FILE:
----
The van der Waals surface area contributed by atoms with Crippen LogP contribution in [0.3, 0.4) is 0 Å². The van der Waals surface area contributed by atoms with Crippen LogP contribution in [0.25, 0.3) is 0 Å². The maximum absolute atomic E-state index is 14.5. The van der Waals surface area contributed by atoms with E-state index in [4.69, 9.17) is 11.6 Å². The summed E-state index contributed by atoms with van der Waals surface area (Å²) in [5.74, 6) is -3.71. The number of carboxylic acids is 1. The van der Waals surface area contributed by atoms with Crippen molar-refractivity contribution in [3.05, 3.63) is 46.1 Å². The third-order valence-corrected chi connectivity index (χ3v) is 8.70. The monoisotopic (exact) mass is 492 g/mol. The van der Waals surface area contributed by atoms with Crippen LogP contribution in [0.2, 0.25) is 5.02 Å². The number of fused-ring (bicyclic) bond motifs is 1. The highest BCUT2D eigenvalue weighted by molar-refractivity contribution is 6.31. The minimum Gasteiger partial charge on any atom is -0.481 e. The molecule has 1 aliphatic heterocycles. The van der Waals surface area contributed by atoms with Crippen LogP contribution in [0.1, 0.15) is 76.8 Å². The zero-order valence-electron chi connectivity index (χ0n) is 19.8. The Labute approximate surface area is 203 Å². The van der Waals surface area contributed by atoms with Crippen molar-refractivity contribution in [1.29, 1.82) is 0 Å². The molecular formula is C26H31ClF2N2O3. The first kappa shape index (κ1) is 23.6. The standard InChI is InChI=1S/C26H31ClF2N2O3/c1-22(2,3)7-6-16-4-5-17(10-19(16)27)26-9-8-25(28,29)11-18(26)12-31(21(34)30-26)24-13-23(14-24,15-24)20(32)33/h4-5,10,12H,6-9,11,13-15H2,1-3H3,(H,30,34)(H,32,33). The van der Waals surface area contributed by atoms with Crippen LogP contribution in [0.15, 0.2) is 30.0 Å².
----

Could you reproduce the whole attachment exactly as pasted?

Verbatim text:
The van der Waals surface area contributed by atoms with Crippen LogP contribution in [0.3, 0.4) is 0 Å². The van der Waals surface area contributed by atoms with Crippen LogP contribution in [0.25, 0.3) is 0 Å². The maximum absolute atomic E-state index is 14.5. The van der Waals surface area contributed by atoms with E-state index in [4.69, 9.17) is 11.6 Å². The summed E-state index contributed by atoms with van der Waals surface area (Å²) in [5.74, 6) is -3.71. The number of carboxylic acids is 1. The van der Waals surface area contributed by atoms with Crippen molar-refractivity contribution in [3.05, 3.63) is 46.1 Å². The third-order valence-corrected chi connectivity index (χ3v) is 8.70. The monoisotopic (exact) mass is 492 g/mol. The van der Waals surface area contributed by atoms with Crippen LogP contribution in [0.2, 0.25) is 5.02 Å². The number of fused-ring (bicyclic) bond motifs is 1. The highest BCUT2D eigenvalue weighted by molar-refractivity contribution is 6.31. The minimum Gasteiger partial charge on any atom is -0.481 e. The molecule has 1 aliphatic heterocycles. The van der Waals surface area contributed by atoms with Crippen LogP contribution in [0.1, 0.15) is 76.8 Å². The zero-order valence-electron chi connectivity index (χ0n) is 19.8. The Labute approximate surface area is 203 Å². The van der Waals surface area contributed by atoms with Crippen molar-refractivity contribution in [1.29, 1.82) is 0 Å². The molecular formula is C26H31ClF2N2O3. The first kappa shape index (κ1) is 23.6. The standard InChI is InChI=1S/C26H31ClF2N2O3/c1-22(2,3)7-6-16-4-5-17(10-19(16)27)26-9-8-25(28,29)11-18(26)12-31(21(34)30-26)24-13-23(14-24,15-24)20(32)33/h4-5,10,12H,6-9,11,13-15H2,1-3H3,(H,30,34)(H,32,33). The van der Waals surface area contributed by atoms with Crippen LogP contribution in [0.15, 0.2) is 30.0 Å².